There’s more to Miami than South Beach, shopping and celebrity sightings. While it is still relatively young compared to other U.S. cities — Miami celebrated its 120th birthday last year — there are some gems with a storied history that have withstood the test of time.
In fact, there are more than 150 historic sites and districts here, including six National Historic Landmarks. While you’re making your way across the Magic City, add these spots to your itinerary.
Vizcaya Museum and Gardens, Coconut Grove
Few buildings in Miami surpass the century mark, but Vizcaya Museum and Gardens is one of them. The National Historic Landmark was first constructed as the winter residence of millionaire James Deering, who bought the land from Mary Brickell in 1912.
Legend has it that Deering set out to build a mammoth estate close to and visible from the water, and once completed, it sprawled across 180 acres. To get materials here, Deering even built a railroad track.
After Deering died in 1925, his nieces took over the estate and began selling it off bit by bit. By the 1950s, Vizcaya had turned into an art museum and was the site of the Vizcaya Heist in the 1970s, when a trio of jewel thieves raided the museum.
Vizcaya has also served as the locale for stately visits, movies and music videos. Once you catch sight of the breathtaking views of the beautiful open-air courtyards, lush gardens and Biscayne Bay, you’ll understand why rapper Pitbull and others have chosen to shoot here.
By the way, if you’re planning a fairytale wedding, put this at the top of your list.
Freedom Tower, Downtown Miami
Built in 1925, architects Leonard Schultze and S. Fullerton Weaver created the tower with elements inspired by the Giralda in Seville, Spain. The Freedom Tower, recognized by the National Register of Historic Places, has had many incarnations, from newspaper headquarters to even appearing as the backdrop for an episode of Miami Vice.
While it was originally built to serve as home for what was then The Miami Times, the building is more well known for the role it played as the “Ellis Island of the South” in the 1960s, when the federal government used the facility to process exiles fleeing Cuba.
These days, the Freedom Tower houses The Cuban Exile Experience & Cultural Legacy Gallery and other exhibition halls, showcasing works by famous artists such as Salvador Dalí, Francisco de Goya and Leonardo da Vinci. Tours are free and open to the public.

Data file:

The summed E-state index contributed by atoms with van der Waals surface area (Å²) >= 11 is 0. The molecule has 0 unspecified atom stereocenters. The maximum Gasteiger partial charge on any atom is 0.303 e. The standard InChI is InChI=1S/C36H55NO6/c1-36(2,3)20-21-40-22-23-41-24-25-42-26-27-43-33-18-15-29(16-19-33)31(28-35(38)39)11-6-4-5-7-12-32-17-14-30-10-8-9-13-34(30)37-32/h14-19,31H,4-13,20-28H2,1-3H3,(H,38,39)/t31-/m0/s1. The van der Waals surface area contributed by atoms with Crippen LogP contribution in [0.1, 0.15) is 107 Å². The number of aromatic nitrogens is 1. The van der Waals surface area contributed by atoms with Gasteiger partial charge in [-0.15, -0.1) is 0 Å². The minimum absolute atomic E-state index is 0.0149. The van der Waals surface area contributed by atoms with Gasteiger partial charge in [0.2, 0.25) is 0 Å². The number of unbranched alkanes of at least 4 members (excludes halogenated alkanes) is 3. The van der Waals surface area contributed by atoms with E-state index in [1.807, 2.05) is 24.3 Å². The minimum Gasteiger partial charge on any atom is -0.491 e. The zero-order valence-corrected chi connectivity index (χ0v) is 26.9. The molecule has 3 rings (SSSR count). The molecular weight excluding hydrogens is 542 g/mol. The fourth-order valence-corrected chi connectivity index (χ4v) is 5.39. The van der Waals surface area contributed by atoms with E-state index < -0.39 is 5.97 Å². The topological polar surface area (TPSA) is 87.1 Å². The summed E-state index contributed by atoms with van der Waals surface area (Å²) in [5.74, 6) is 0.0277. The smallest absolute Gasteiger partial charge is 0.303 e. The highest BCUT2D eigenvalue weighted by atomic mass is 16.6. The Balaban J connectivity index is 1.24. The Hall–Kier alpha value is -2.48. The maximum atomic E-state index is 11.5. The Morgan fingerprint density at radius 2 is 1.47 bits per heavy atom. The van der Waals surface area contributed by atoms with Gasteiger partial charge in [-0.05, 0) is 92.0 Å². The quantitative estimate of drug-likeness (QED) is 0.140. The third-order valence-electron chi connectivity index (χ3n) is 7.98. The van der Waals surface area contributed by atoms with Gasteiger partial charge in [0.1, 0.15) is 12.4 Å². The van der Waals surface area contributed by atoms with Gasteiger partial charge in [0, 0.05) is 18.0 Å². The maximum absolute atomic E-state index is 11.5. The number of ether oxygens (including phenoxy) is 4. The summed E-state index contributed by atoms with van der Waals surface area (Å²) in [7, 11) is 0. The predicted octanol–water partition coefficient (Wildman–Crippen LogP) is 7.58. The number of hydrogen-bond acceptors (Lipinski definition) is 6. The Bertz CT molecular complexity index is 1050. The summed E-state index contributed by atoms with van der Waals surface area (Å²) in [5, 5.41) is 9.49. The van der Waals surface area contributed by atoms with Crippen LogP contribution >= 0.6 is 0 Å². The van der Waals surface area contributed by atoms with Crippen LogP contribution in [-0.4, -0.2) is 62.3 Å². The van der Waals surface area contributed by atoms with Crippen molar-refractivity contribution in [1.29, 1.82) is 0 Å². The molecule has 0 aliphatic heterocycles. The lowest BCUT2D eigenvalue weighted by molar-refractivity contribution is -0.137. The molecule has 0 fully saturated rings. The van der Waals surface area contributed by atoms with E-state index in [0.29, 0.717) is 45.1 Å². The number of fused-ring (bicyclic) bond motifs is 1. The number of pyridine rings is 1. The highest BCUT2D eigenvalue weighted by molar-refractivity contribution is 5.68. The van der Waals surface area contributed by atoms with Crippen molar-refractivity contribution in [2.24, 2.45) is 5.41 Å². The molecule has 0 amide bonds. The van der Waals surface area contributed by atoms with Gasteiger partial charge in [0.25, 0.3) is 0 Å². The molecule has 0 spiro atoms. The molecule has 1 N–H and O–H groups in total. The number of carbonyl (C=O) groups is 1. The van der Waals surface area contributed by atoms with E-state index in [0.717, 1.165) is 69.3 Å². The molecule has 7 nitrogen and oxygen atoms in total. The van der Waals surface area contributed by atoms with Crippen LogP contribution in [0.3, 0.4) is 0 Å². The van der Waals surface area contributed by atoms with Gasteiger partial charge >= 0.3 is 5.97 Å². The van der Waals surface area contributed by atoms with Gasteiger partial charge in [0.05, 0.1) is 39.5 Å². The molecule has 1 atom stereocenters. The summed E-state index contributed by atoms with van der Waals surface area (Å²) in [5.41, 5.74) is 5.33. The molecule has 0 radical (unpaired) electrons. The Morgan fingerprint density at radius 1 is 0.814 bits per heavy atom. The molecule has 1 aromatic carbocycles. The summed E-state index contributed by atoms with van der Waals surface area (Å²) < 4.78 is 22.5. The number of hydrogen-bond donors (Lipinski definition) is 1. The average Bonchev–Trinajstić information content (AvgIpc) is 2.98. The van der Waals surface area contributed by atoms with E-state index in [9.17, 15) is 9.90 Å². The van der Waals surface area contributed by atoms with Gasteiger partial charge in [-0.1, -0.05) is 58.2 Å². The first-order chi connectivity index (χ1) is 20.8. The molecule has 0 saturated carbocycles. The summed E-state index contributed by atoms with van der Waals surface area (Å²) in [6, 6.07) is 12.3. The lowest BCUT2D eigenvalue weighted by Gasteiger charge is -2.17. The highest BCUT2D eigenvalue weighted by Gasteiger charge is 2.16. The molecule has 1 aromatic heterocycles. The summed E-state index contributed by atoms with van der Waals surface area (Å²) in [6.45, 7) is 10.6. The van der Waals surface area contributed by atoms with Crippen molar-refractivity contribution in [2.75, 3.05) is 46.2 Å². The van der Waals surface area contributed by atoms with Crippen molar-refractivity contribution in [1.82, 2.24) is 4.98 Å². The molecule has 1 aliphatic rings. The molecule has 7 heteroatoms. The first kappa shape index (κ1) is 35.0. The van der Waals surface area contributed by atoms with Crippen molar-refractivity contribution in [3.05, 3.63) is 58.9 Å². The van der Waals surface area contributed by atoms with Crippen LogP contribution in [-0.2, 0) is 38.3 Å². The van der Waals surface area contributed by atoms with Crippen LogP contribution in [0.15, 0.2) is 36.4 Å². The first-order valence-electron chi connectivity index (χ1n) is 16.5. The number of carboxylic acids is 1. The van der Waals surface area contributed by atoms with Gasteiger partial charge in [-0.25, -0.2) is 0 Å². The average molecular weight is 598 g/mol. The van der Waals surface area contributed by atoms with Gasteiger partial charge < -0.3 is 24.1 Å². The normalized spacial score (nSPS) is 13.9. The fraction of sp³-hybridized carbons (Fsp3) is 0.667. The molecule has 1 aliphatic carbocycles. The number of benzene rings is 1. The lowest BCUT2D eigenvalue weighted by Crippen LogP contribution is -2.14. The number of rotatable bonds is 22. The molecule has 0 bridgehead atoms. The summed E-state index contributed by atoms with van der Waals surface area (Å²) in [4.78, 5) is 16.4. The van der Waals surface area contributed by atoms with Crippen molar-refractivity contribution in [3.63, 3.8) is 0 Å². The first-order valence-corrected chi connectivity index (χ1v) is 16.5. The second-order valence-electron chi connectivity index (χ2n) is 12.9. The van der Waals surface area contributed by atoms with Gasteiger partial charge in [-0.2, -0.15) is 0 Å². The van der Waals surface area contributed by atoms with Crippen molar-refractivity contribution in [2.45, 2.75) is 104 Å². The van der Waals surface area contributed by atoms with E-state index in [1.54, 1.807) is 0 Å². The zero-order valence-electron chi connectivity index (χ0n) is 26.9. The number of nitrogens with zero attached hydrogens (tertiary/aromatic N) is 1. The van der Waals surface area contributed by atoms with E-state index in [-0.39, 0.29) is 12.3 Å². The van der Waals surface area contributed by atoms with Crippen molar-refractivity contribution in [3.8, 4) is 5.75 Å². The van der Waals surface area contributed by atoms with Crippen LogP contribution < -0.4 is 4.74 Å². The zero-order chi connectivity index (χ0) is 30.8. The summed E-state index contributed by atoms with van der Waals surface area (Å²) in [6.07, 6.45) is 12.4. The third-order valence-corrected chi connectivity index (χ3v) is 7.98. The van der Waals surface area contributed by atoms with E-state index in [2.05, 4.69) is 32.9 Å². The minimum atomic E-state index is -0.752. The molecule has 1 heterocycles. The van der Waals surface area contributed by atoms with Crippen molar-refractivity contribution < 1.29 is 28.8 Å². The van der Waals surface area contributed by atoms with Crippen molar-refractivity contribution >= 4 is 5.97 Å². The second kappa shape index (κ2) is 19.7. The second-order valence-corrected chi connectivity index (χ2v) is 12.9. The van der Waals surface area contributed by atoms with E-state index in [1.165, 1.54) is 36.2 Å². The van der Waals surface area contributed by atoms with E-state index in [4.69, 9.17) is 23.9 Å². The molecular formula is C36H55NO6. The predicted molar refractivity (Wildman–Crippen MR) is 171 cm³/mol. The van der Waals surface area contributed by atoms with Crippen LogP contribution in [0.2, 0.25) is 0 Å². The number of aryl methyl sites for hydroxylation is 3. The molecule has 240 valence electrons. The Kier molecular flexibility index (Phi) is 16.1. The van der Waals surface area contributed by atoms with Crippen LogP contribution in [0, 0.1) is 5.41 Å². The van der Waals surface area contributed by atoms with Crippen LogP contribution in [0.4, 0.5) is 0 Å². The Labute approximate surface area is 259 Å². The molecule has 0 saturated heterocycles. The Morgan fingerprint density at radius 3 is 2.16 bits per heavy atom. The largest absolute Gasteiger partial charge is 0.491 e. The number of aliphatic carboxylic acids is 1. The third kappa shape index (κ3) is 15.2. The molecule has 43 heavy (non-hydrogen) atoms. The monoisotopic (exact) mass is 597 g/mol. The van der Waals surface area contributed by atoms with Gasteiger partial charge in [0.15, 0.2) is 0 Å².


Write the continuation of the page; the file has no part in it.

The Biltmore, Coral Gables
This iconic Forbes Travel Guide Four-Star luxury hotel, designated as a National Historic Landmark, houses myriad tales within its walls — some even say the hotel is haunted by the spirit of mobster Thomas Walsh.
Also designed by Schultze and Weaver, The Biltmore offers a blend of Italian, Spanish and Arabic architecture. As the story goes, George Merrick decided to build a “great hotel” to serve the glamorous crowds. Spanish royalty, Ginger Rogers, Judy Garland, Bing Crosby, President Franklin D. Roosevelt and mobster Al Capone have all traipsed through here.
At one point, the hotel also served as a war hospital during World War II and as a VA hospital.
The Biltmore has since been restored back to its full glory, reopening its doors in 1987 as the high-end hotel it once was, complete with fine dining at Four-Star Palme d’Or and amenities like a 750,000-gallon pool and a beautiful, Donald Ross-designed golf course.
Joe’s Stone Crab, Miami Beach
Founded in 1913 by a Hungarian couple before Miami Beach was even a city, Joe’s Stone Crab has become a first stop for visitors and a go-to for locals and stone crab devotees from all over the world. The likes of Will Rogers, Amelia Earhart, the Duke and Duchess of Windsor and A-list pop icons have all dined here.
Every year, come October 15, crowds flock to the restaurant when it reopens for the season. The lines here are as legendary as the restaurant and food itself. You’ll want to come early to get a table since you can’t make reservations (though a hat tip to the maître d’ might get you in).
But the wait is worth it. Once you take your first nibble of succulent Florida Keys stone crab bathed in a classic mustard sauce, it’s love at first bite.
The service is also spot on. The family-owned restaurant treats diners like one of its own.
Cape Florida Lighthouse, Key Biscayne
Whether a beachgoer or history buff, you’ll want to head to Bill Baggs Cape Florida State Park, located at the southern end of Key Biscayne, not far from Four-Star The Ritz-Carlton Key Biscayne, Miami. Here you’ll find the famed, 1825-erected lighthouse, the oldest-standing structure in Miami-Dade County.
The island once served as a secret meeting spot for runaway slaves and was designated a National Underground Railroad Network to Freedom Site in 2004.
Free guided tours of the 95-foot lighthouse are available. Prepare to break a sweat as you climb, but the views of the city, bay and beach from the top are your reward.
Refuel afterward with lunch at Lighthouse Café.